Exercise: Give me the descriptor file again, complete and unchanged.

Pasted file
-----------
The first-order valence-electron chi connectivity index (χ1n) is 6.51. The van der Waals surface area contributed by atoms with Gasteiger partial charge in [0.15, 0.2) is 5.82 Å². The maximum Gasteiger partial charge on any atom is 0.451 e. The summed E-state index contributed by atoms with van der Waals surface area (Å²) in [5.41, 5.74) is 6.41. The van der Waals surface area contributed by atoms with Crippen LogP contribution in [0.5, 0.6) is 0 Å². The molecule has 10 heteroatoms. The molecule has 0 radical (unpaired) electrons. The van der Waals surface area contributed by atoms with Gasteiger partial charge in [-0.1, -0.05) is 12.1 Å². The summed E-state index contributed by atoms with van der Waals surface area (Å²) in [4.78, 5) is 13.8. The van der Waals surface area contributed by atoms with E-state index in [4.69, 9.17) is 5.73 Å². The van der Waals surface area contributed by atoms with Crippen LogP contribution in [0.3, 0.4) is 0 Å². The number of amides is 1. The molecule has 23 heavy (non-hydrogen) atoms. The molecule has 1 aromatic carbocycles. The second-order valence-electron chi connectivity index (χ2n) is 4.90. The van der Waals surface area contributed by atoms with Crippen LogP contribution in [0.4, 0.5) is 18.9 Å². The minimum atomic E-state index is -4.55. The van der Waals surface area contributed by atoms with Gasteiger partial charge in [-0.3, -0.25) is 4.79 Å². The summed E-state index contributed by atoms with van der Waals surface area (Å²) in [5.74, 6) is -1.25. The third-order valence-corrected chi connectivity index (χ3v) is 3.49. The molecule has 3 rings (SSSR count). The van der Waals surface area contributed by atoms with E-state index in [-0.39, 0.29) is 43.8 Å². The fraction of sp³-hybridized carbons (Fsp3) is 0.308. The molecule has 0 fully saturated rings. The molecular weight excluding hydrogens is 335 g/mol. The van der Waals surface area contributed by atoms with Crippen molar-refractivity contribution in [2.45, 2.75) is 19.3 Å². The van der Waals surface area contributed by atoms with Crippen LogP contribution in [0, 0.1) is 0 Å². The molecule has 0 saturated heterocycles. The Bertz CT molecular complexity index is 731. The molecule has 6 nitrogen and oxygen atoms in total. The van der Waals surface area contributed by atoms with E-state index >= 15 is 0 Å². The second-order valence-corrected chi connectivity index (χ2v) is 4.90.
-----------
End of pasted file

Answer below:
The first-order valence-electron chi connectivity index (χ1n) is 6.51. The van der Waals surface area contributed by atoms with Gasteiger partial charge in [0.15, 0.2) is 5.82 Å². The maximum Gasteiger partial charge on any atom is 0.451 e. The summed E-state index contributed by atoms with van der Waals surface area (Å²) in [5.41, 5.74) is 6.41. The van der Waals surface area contributed by atoms with Crippen LogP contribution in [0.5, 0.6) is 0 Å². The molecule has 10 heteroatoms. The molecule has 0 radical (unpaired) electrons. The van der Waals surface area contributed by atoms with Gasteiger partial charge in [-0.1, -0.05) is 12.1 Å². The summed E-state index contributed by atoms with van der Waals surface area (Å²) in [4.78, 5) is 13.8. The van der Waals surface area contributed by atoms with E-state index in [4.69, 9.17) is 5.73 Å². The van der Waals surface area contributed by atoms with Crippen LogP contribution in [0.3, 0.4) is 0 Å². The number of amides is 1. The molecule has 23 heavy (non-hydrogen) atoms. The molecule has 1 aromatic carbocycles. The second-order valence-electron chi connectivity index (χ2n) is 4.90. The van der Waals surface area contributed by atoms with Crippen LogP contribution in [0.4, 0.5) is 18.9 Å². The minimum atomic E-state index is -4.55. The van der Waals surface area contributed by atoms with Gasteiger partial charge in [-0.3, -0.25) is 4.79 Å². The summed E-state index contributed by atoms with van der Waals surface area (Å²) in [5.74, 6) is -1.25. The third-order valence-corrected chi connectivity index (χ3v) is 3.49. The molecule has 3 rings (SSSR count). The van der Waals surface area contributed by atoms with E-state index in [-0.39, 0.29) is 43.8 Å². The fraction of sp³-hybridized carbons (Fsp3) is 0.308. The molecule has 0 fully saturated rings. The molecular weight excluding hydrogens is 335 g/mol. The van der Waals surface area contributed by atoms with Crippen molar-refractivity contribution in [2.45, 2.75) is 19.3 Å². The van der Waals surface area contributed by atoms with Crippen LogP contribution in [0, 0.1) is 0 Å². The molecule has 0 saturated heterocycles. The Bertz CT molecular complexity index is 731. The molecule has 6 nitrogen and oxygen atoms in total. The van der Waals surface area contributed by atoms with E-state index >= 15 is 0 Å². The second-order valence-corrected chi connectivity index (χ2v) is 4.90.